As a technology based company, knowing you have developed state of the art products, you aggressively pursue selling a service contract to that large corporation you know badly needs your services.
Negotiations begin, hurdles are passed, and the relationship looks good. Then, corporate sends their contract: YourCo hereby indemnifies and holds harmless and agrees to defend BigUsCo for all claims, demands, charges, suits, proceedings, damages, direct or consequential…, for any and all injury or damage,… intellectual property infringement, including but not limited to trade mark, copyright, patents, invasion of privacy, plagiarism, unfair competition,…” Required limits of liability usually follow, with specifics of coverage and “Additional Insured” status requirements.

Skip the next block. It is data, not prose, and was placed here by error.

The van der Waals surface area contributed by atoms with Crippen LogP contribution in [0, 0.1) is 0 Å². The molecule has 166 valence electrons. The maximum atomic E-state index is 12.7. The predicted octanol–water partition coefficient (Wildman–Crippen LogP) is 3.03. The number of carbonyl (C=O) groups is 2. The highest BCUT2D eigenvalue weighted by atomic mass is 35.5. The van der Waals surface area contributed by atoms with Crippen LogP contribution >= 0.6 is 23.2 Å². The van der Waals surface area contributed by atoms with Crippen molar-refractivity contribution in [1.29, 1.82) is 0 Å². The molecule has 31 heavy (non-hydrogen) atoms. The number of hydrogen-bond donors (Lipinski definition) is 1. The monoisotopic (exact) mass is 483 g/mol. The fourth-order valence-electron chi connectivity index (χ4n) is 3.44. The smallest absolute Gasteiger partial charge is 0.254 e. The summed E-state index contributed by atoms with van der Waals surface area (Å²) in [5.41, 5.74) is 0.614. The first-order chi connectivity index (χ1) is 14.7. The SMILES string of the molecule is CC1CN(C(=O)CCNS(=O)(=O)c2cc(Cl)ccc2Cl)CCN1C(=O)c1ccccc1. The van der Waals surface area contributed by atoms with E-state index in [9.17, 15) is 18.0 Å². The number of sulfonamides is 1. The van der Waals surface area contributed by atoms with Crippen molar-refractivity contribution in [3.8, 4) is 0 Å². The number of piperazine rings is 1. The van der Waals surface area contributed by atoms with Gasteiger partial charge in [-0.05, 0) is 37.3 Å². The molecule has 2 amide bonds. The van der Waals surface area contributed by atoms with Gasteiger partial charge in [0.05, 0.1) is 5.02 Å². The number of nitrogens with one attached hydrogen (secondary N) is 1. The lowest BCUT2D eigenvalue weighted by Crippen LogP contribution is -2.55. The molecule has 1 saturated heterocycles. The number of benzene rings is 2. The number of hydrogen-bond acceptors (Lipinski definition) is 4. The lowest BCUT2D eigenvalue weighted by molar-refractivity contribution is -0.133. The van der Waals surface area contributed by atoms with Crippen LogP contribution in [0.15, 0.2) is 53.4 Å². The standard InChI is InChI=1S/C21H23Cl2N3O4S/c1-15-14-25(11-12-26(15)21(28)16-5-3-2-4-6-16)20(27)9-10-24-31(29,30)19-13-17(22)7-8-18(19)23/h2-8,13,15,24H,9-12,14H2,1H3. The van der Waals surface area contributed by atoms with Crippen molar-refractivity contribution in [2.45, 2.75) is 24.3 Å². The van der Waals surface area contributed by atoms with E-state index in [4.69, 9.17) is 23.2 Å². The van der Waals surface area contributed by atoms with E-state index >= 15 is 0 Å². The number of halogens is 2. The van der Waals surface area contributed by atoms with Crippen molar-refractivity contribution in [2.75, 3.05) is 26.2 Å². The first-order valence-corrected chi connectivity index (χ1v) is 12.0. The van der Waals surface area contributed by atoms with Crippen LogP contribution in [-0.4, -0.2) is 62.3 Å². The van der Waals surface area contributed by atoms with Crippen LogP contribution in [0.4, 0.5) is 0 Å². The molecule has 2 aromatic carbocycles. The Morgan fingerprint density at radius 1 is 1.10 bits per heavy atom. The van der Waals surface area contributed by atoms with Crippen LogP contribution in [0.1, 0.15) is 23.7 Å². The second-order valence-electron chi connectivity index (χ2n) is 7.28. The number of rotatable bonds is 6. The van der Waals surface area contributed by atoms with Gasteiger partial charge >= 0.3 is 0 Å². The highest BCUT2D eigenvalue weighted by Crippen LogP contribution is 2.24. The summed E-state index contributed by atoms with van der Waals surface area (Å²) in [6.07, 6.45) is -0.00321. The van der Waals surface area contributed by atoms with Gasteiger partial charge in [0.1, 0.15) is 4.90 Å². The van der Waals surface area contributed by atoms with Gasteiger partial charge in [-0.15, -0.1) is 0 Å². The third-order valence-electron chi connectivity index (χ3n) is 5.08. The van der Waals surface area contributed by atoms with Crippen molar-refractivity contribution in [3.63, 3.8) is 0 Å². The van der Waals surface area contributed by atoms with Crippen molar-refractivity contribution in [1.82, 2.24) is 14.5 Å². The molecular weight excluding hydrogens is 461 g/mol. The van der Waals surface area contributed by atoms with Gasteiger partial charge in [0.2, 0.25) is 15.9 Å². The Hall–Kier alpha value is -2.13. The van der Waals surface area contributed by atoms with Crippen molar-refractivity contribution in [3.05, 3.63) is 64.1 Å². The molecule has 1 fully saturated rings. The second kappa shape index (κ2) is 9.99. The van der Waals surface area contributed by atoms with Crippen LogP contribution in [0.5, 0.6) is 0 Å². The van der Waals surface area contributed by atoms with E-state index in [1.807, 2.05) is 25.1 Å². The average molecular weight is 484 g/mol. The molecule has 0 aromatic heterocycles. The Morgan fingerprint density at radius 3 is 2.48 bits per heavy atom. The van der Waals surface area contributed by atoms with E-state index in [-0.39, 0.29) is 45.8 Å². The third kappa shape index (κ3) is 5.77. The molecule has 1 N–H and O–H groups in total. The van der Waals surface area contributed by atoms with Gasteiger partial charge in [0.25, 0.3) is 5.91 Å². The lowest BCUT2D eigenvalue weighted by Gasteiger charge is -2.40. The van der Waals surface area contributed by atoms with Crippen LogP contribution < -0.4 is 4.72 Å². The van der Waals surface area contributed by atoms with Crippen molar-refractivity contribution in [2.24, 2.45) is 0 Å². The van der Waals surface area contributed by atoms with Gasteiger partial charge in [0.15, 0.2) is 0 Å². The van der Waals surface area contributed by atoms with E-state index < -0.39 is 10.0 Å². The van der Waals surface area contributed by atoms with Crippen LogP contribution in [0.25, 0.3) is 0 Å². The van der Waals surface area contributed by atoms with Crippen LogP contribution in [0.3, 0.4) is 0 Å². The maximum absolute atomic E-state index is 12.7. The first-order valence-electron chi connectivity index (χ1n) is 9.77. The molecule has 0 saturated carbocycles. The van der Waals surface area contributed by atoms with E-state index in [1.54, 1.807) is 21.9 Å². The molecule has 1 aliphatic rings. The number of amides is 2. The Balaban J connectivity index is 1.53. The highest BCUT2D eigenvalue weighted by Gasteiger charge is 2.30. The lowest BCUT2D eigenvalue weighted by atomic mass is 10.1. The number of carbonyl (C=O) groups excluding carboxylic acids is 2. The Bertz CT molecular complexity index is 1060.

What do you do?
Indemnification is a term associated with a financial guarantee to provide legal defense for a claim. Indemnification should not be undertaken casually, or without attempts to transfer the risk to your insurer. Some interesting statistics are provided by one of the world’s leading patent infringement insurers.
- $500,000 pre-trial, $500,000 during trial
- Damages to $1 billion, often $20-$30 million
- up to $15,000,000 coverage per patent
- minimum retention (deductible) = $50,000
Defense Expenses are covered by policies
- legal fees
- declaratory actions
Insurance Coverage Costs
- premiums start at $25,000 per patent for $1,000,000 coverage
- an infringement search and opinion letter is required
A technology insurance risk specialist should be contacted to approach insurers willing to look at your contract obligations. Don’t forget that every web site carries a number of intellectual property exposures which many businesses have not encountered. Web sites are publications by any definition, and, as a publisher, you are exposed to claims of infringement.